Yet, while the ceremonial clothing of clergy remained virtually unchanged, at least until the Reformation—when many Protestant denominations abandoned it—secular fashions would be constantly evolving.
Cinching the Class
Based on the evidence, it is clear that elites began to patronize and encourage the work of professional clothing tailleurs, shapers or tailors, who were beginning to form their own professional guilds. As the clerical critics suggest, the tastemakers of the 12th century wanted clothing to fit more closely to the body, and to be less bulky.
While medieval peasants and laborers would continue to wear homespun garments like simple round or T-shaped tunics, elites and anyone with pretensions to social mobility were replacing them with tailored garments cinched to the body with laces or (another new invention) buttons, and with sleeves that clung narrowly to the upper arm, often billowing out into long, lined or slashed bells.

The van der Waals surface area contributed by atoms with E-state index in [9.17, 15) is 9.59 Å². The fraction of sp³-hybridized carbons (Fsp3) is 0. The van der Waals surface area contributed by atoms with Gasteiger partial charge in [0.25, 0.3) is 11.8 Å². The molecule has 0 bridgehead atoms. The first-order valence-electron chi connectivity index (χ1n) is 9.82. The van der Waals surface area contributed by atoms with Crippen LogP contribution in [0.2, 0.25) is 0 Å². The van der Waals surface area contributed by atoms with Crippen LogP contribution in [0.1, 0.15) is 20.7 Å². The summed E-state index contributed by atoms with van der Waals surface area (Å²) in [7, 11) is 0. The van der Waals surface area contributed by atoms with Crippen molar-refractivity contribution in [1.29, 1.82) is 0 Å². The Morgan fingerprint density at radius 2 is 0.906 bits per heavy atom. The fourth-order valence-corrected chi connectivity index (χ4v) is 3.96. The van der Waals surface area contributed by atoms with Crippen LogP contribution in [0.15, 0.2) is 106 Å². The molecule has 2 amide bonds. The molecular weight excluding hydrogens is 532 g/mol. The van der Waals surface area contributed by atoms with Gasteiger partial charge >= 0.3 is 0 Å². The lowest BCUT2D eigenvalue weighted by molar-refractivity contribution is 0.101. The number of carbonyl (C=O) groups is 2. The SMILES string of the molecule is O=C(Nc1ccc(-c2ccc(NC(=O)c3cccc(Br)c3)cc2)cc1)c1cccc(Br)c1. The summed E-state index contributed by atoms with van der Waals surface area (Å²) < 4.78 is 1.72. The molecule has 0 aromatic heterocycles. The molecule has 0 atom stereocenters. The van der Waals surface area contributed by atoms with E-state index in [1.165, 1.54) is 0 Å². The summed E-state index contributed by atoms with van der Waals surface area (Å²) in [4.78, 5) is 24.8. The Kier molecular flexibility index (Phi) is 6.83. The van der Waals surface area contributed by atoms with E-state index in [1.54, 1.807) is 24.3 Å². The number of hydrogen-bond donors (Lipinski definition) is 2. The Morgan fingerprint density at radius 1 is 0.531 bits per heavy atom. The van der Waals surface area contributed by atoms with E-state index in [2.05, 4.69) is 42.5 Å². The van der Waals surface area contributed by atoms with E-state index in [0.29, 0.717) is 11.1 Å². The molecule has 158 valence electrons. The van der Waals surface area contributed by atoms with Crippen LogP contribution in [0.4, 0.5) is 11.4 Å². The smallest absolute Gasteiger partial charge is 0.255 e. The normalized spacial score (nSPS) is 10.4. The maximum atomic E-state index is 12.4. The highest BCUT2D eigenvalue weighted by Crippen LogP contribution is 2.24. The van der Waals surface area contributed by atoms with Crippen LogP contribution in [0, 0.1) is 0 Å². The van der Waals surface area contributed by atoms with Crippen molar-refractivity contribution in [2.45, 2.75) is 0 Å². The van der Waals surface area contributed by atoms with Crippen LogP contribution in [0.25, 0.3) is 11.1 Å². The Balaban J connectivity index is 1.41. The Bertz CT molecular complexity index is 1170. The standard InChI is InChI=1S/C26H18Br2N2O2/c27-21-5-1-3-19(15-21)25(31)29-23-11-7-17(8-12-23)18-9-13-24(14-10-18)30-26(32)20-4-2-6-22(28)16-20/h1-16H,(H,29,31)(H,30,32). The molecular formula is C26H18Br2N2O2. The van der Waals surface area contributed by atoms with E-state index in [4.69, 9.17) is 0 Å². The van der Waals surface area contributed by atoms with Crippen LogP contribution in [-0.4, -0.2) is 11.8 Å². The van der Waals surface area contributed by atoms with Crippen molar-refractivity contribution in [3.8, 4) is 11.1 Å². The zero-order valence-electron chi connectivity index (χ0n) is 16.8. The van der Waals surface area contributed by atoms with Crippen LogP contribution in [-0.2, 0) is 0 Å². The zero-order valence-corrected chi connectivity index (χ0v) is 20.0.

Sleeves could be sewn to the body of a dress or robe, but they were often meant to be detachable, so that a new look could be produced by pinning or lacing a new pair of sleeves to an existing gown or jacket.
There is still an Italian expression, Un altro paio di maniche (That’s another pair of sleeves!), which captures the effect of this fashion statement. Chivalric romances of the 12th century onward are full of incidents in which a lady, to show favor to her chosen knight, removes one of her sleeves so that her champion can wear it into battle, or in a tournament. His proud display would be matched by her brazen show of bared arm.
Common Questions about Medieval Fashion
Purple was considered opulent because the dye was rare and expensive—it had to be harvested from the mucous secretions of a small, spiny sea snail (species Murex brandaris) native to the eastern Mediterranean.
The wealthy class preferred to wear expensive fabrics such as silk and cotton.
The elites and anyone with pretensions to social mobility were replacing the simple tunics with tailored garments cinched to the body with laces or (another new invention) buttons, and with sleeves that clung narrowly to the upper arm, often billowing out into long, lined or slashed bells.